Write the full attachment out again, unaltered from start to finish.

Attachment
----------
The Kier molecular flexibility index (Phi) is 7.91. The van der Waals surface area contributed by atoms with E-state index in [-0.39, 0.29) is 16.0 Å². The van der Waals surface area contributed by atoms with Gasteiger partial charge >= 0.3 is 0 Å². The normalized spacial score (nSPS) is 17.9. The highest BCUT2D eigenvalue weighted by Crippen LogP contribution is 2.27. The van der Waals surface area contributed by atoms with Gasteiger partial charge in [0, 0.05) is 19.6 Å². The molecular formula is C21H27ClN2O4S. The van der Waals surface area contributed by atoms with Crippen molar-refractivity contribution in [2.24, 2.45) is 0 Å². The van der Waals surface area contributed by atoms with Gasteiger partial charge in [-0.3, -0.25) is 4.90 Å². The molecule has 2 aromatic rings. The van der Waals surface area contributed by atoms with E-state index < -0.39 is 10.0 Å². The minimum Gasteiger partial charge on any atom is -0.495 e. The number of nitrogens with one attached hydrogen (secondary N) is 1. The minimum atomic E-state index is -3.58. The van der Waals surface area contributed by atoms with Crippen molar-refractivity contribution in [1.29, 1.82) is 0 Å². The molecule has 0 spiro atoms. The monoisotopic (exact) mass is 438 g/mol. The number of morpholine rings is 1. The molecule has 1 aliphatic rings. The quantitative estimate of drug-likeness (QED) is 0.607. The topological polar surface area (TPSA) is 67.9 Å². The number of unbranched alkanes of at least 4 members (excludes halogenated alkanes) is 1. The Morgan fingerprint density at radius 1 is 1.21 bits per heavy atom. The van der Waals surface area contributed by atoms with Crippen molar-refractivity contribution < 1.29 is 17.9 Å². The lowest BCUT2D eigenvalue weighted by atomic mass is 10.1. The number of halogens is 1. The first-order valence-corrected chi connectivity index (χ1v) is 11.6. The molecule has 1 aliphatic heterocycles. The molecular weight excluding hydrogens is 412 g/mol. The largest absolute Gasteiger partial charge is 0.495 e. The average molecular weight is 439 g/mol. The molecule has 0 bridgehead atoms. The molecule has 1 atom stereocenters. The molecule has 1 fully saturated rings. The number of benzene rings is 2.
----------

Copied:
The Kier molecular flexibility index (Phi) is 7.91. The van der Waals surface area contributed by atoms with E-state index in [-0.39, 0.29) is 16.0 Å². The van der Waals surface area contributed by atoms with Gasteiger partial charge >= 0.3 is 0 Å². The normalized spacial score (nSPS) is 17.9. The highest BCUT2D eigenvalue weighted by Crippen LogP contribution is 2.27. The van der Waals surface area contributed by atoms with Gasteiger partial charge in [0, 0.05) is 19.6 Å². The molecular formula is C21H27ClN2O4S. The van der Waals surface area contributed by atoms with Crippen molar-refractivity contribution in [2.24, 2.45) is 0 Å². The van der Waals surface area contributed by atoms with Gasteiger partial charge in [-0.3, -0.25) is 4.90 Å². The molecule has 2 aromatic rings. The van der Waals surface area contributed by atoms with E-state index < -0.39 is 10.0 Å². The minimum Gasteiger partial charge on any atom is -0.495 e. The number of nitrogens with one attached hydrogen (secondary N) is 1. The minimum atomic E-state index is -3.58. The van der Waals surface area contributed by atoms with Crippen molar-refractivity contribution in [1.29, 1.82) is 0 Å². The molecule has 0 spiro atoms. The monoisotopic (exact) mass is 438 g/mol. The number of morpholine rings is 1. The molecule has 1 aliphatic rings. The quantitative estimate of drug-likeness (QED) is 0.607. The topological polar surface area (TPSA) is 67.9 Å². The number of unbranched alkanes of at least 4 members (excludes halogenated alkanes) is 1. The Morgan fingerprint density at radius 1 is 1.21 bits per heavy atom. The van der Waals surface area contributed by atoms with Crippen molar-refractivity contribution < 1.29 is 17.9 Å². The lowest BCUT2D eigenvalue weighted by atomic mass is 10.1. The number of halogens is 1. The first-order valence-corrected chi connectivity index (χ1v) is 11.6. The molecule has 1 aliphatic heterocycles. The molecular weight excluding hydrogens is 412 g/mol. The largest absolute Gasteiger partial charge is 0.495 e. The average molecular weight is 439 g/mol. The molecule has 0 bridgehead atoms. The molecule has 1 atom stereocenters. The molecule has 1 fully saturated rings. The number of benzene rings is 2.